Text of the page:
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Subject: Re: [boost] [optional] operator<(optional<T>, T) -- is it wrong?
From: Gottlob Frege (gottlobfrege_at_[hidden])
Date: 2014-11-29 16:13:06

On Sat, Nov 29, 2014 at 5:58 AM, Vicente J. Botet Escriba
<vicente.botet_at_[hidden]> wrote:
> We have worked a lot with implicit conversion as C++98 did have explicit
> ones. I would say that the conversion should be explicit by default.
> Implicit conversion should be allowed only when there is a sub-type
> relationships <: between the types. This sub-type relationship should
> satisfy:
> Anti-symetric:
> If we have types R, S such that R <: S with implicit conversions from R to S
> , the conversion from S to R can not be implicit (no implicit cycles),
> however there should be an explicit conversion from S to R (coercion).

Does the coercion need to be via explicit constructor, or can it be a
function? ie shared_ptr::get() ?

As "test cases", I think shared_ptr and unique_ptr need explicit
from-ptr constructors (for safety),
but (IMO) dumb_ptr does not.

Do your rules agree?

> Transitivity:
> If we have types R, S, T such that R <: S <: T with implicit conversions
> from R to S and from S to T, there should be also an implicit conversion
> from R to T. That is R <: T. Note that C++ conversions are not transitive.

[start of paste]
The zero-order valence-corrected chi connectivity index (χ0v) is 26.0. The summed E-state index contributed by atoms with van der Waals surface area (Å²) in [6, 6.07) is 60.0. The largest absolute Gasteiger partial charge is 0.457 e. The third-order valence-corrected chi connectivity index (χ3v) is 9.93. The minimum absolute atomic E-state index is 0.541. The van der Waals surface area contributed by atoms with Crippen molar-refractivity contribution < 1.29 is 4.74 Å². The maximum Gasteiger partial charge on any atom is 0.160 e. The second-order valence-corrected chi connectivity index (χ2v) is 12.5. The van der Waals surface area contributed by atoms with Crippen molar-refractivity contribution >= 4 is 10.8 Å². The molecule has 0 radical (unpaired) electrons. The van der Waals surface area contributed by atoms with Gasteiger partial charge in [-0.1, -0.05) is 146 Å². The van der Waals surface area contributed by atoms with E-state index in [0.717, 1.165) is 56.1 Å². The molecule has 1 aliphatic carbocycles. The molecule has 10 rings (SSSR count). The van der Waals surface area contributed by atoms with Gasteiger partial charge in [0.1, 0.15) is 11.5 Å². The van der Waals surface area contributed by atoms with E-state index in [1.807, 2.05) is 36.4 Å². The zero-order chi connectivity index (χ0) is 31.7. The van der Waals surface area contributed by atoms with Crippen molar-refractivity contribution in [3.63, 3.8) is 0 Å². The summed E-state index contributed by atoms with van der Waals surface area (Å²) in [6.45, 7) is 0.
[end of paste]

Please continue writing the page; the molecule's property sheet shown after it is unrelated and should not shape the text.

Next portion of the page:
> Identity: R ° S = identity
> If we have types R, S such that R <: S
> For any r:R R(S(r)) == r.
> That is, there is no loss of information.
> Efficiency
> The cost of the implicit conversion from the subtype to the super type is
> almost null. Conversions that implies a high conversion cost must be
> explicit.
> Refinement
> The conversions from/to the super type must be defined on the sub-type (this
> is in line with OO sub-typing, we can refine, but not generalize).
> Defining implicit conversion on the super-type side would invalidate valid
> programs. If we had
> class S
> void f(S);
> and now we define a subtype R of S, R <: S, with an implicit conversion from
> R to S.
> R r;
> f(r); // well formed
> Now if we define a super type of T fo S, S <: T, that defines implicit
> conversions from S to T and from R to S, and add a generalization for f
> void f(T);
> The previous program would not be any more well formed
> R r;
> f(r); // ambiguous conversion f(S) and f(T)
> That is, super typing is not allowed. This point should be the most
> controversial, but I think it is the most important :(
>>> Currently we have std::less, not std::order and the STL ordered
>>> containers
>>> are using as default comparator std::less. So let define
>>> std::less<optional<T>> using std::less<T>.
>> Yes. We currently have that much - std::less<optional<T>> is built
>> with std::less<T>, not op<(T,T).
>> Even if only for the sake of pointers. On almost-non-existent
>> hardware, (and maybe future hardware).
> I'm missing the wording for the definition of std::less<optional<T>> in
> function of std::less<T>. Could you point me where this is described?

Grrrrrrrrrrrrr. I give up. It was there when I last argued for it.
Not sure when it got removed. :-(

Tony Van Eerd

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